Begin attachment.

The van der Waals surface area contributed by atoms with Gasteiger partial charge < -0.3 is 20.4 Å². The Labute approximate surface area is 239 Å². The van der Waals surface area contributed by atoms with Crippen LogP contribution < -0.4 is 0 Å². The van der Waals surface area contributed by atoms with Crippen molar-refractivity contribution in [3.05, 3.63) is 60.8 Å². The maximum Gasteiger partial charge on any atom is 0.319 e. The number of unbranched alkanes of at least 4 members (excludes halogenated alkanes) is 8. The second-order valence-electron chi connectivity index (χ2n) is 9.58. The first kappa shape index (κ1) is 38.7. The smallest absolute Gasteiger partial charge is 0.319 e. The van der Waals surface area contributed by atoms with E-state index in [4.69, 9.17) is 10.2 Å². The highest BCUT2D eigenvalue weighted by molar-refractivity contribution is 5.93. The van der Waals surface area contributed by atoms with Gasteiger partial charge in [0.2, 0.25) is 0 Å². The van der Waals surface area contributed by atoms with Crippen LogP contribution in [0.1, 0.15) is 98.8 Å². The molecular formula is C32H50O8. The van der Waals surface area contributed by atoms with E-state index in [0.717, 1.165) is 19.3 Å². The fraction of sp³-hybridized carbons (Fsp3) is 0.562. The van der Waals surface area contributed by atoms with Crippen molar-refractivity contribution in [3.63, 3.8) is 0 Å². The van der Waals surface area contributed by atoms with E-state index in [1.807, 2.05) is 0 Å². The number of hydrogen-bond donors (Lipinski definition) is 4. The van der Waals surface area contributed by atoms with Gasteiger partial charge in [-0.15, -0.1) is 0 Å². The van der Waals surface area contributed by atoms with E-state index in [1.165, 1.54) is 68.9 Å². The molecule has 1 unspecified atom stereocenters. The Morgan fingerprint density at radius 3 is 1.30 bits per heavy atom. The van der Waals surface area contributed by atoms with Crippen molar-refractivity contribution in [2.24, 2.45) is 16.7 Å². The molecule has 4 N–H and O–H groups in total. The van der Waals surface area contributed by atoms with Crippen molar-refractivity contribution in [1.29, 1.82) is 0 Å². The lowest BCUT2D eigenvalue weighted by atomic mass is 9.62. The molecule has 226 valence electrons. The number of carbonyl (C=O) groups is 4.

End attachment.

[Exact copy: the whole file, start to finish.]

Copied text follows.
The van der Waals surface area contributed by atoms with Gasteiger partial charge < -0.3 is 20.4 Å². The Labute approximate surface area is 239 Å². The van der Waals surface area contributed by atoms with Crippen LogP contribution < -0.4 is 0 Å². The van der Waals surface area contributed by atoms with Crippen molar-refractivity contribution in [3.05, 3.63) is 60.8 Å². The maximum Gasteiger partial charge on any atom is 0.319 e. The number of unbranched alkanes of at least 4 members (excludes halogenated alkanes) is 8. The second-order valence-electron chi connectivity index (χ2n) is 9.58. The first kappa shape index (κ1) is 38.7. The smallest absolute Gasteiger partial charge is 0.319 e. The van der Waals surface area contributed by atoms with E-state index in [4.69, 9.17) is 10.2 Å². The highest BCUT2D eigenvalue weighted by molar-refractivity contribution is 5.93. The van der Waals surface area contributed by atoms with Gasteiger partial charge in [0.2, 0.25) is 0 Å². The van der Waals surface area contributed by atoms with Crippen LogP contribution in [0.1, 0.15) is 98.8 Å². The molecular formula is C32H50O8. The van der Waals surface area contributed by atoms with E-state index in [0.717, 1.165) is 19.3 Å². The fraction of sp³-hybridized carbons (Fsp3) is 0.562. The van der Waals surface area contributed by atoms with Crippen molar-refractivity contribution in [3.63, 3.8) is 0 Å². The van der Waals surface area contributed by atoms with E-state index in [1.807, 2.05) is 0 Å². The number of hydrogen-bond donors (Lipinski definition) is 4. The van der Waals surface area contributed by atoms with Gasteiger partial charge in [-0.15, -0.1) is 0 Å². The van der Waals surface area contributed by atoms with E-state index in [1.165, 1.54) is 68.9 Å². The molecule has 1 unspecified atom stereocenters. The Morgan fingerprint density at radius 3 is 1.30 bits per heavy atom. The van der Waals surface area contributed by atoms with Crippen molar-refractivity contribution in [2.24, 2.45) is 16.7 Å². The molecule has 4 N–H and O–H groups in total. The van der Waals surface area contributed by atoms with Crippen molar-refractivity contribution in [1.29, 1.82) is 0 Å². The lowest BCUT2D eigenvalue weighted by atomic mass is 9.62. The molecule has 226 valence electrons. The number of carbonyl (C=O) groups is 4.